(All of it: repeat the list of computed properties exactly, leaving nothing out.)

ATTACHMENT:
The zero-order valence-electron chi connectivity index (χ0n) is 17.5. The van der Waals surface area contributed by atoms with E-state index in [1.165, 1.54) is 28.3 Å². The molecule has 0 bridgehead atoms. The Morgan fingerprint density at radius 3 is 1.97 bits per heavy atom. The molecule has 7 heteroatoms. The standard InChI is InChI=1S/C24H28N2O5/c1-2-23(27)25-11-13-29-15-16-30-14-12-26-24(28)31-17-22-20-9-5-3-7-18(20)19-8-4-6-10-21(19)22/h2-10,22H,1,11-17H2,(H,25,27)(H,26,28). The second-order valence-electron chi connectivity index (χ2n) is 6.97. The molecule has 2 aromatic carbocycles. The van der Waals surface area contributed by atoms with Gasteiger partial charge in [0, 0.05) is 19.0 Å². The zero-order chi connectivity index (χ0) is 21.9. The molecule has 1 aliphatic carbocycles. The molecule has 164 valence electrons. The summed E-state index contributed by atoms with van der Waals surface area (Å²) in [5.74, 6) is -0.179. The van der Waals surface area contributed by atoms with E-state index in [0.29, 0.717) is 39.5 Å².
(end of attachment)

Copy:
The zero-order valence-electron chi connectivity index (χ0n) is 17.5. The van der Waals surface area contributed by atoms with E-state index in [1.165, 1.54) is 28.3 Å². The molecule has 0 bridgehead atoms. The Morgan fingerprint density at radius 3 is 1.97 bits per heavy atom. The molecule has 7 heteroatoms. The standard InChI is InChI=1S/C24H28N2O5/c1-2-23(27)25-11-13-29-15-16-30-14-12-26-24(28)31-17-22-20-9-5-3-7-18(20)19-8-4-6-10-21(19)22/h2-10,22H,1,11-17H2,(H,25,27)(H,26,28). The second-order valence-electron chi connectivity index (χ2n) is 6.97. The molecule has 2 aromatic carbocycles. The van der Waals surface area contributed by atoms with Gasteiger partial charge in [0, 0.05) is 19.0 Å². The zero-order chi connectivity index (χ0) is 21.9. The molecule has 1 aliphatic carbocycles. The molecule has 164 valence electrons. The summed E-state index contributed by atoms with van der Waals surface area (Å²) in [5.74, 6) is -0.179. The van der Waals surface area contributed by atoms with E-state index in [0.29, 0.717) is 39.5 Å².